Within days, real people on earth had talked to robot probes and we had a kind of writing robot snail mail going. Soon, we were sending messages back and forth and even told a few people a lot more of the story, including the bit about aliens.

Dr. Evan Iaccabucci of San Francisco helped us to put the information about the transporters into simple terms for the general population.

Dr. Kimi Walker from Perth taught data bots programming language. I was also starting to develop a bit of a relationship with her, at least in my own mind. Then the physicists stopped talking.

That seemed decidedly sinister to all of us except Guido who kept trying to figure out what kind of malfunction could have caused such a thing. Unfortunately, Guido was wrong.

Soon several of our non-scientist connections reported the discovery of high level spyware on their computers. Within days, Shawn Meyer, a teenager from New Jersey failed to keep his appointment with a ‘bot. His body was found in the landscaping of a nearby junior college campus. His official cause of death was exposure to the elements.

When we got the news, Cap and I sat silently next to each other on the couch for almost an hour. Shawn had been so excited, so innocently brilliant, and so genuinely likable. It didn’t matter, though, he could have been an arsehole and it would have been just as devastating.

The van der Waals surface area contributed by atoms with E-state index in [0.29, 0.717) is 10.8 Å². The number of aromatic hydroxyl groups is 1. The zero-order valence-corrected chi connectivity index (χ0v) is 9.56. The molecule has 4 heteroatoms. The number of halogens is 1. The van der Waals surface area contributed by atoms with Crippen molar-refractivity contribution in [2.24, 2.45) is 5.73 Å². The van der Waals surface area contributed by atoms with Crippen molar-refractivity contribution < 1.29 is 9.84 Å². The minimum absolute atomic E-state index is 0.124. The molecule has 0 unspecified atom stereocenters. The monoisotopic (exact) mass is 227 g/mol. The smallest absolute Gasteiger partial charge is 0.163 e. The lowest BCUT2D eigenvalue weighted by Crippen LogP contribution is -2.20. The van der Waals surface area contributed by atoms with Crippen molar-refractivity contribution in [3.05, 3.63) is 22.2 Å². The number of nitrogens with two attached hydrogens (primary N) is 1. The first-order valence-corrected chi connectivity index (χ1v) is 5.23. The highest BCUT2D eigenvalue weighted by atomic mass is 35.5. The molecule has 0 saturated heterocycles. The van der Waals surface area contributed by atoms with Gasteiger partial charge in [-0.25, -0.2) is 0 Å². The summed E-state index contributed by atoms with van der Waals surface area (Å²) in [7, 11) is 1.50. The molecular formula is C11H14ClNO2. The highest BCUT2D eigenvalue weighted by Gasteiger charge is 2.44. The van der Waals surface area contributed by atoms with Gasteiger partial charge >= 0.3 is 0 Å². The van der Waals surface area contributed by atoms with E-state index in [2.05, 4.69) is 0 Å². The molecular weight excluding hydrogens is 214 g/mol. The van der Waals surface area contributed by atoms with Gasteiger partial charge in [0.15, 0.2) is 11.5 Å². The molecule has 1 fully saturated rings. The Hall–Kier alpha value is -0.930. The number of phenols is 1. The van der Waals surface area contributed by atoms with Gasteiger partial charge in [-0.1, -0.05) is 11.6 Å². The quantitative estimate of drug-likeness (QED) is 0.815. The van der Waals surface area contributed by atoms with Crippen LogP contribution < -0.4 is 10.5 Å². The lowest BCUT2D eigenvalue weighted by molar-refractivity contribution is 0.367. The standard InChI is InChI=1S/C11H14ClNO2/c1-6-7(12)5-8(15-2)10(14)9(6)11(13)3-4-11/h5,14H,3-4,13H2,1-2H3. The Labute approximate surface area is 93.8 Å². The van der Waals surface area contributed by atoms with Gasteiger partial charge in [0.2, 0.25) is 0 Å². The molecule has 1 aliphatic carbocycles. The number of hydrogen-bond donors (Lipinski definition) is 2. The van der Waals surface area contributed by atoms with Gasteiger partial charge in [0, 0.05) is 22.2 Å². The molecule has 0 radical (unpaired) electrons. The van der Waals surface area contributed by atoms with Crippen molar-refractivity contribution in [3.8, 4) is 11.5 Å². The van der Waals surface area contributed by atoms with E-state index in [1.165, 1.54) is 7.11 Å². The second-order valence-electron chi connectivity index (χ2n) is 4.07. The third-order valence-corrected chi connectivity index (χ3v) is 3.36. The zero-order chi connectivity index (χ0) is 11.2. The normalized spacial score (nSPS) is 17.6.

By that point it was sickeningly clear that we were gravely endangering every person we were communicating with. Since we couldn’t take back the communications we did the opposite; we attempted to tell everyone about the so-called transporters and the disappearance of our contacts.

We had the data ‘bots patch into the Internet and put a much simplified version of the message everywhere, spamming every computer with an Internet connection on the planet. The message even infected a significant number of AIs with the digital equivalent of intrusive thoughts. Some of them would have those cyber-nightmares for years to come, those who didn’t get memory-wiped.

But it was brushed off as the work of a whack-job conspiracy theorist and his unstable followers. Those who said as much supported their allegation with the claim that the originators said the information came from aliens. That made it sound ridiculous to people on earth. About that time, I remembered that we left any mention of aliens out of the message spread through the Internet.

The disappearances of some of our physicists suddenly started making the news. The information we sent about the missing scientists was used to declare the fictitious group of conspiracy theorists a terrorist organization.

Thwarted in delivering our message, we made the joint decision that we would use my plan involving a human matter duplication device and hitch a ride on some traveler’s signal. I spent hours in Guido’s bedchamber, as she carefully plotted the pattern of my memories and stored them in her own to transfer to memory crumbs.

About a week into that process I wished Cap goodnight and toddled off to the bedroom for another session.

The last thing I expected was to wake up staggering out of an unfamiliar small, blue booth.

Continue Reading with Chapter Ten, Terminal Thoughts

© 2015 Kylyssa Shay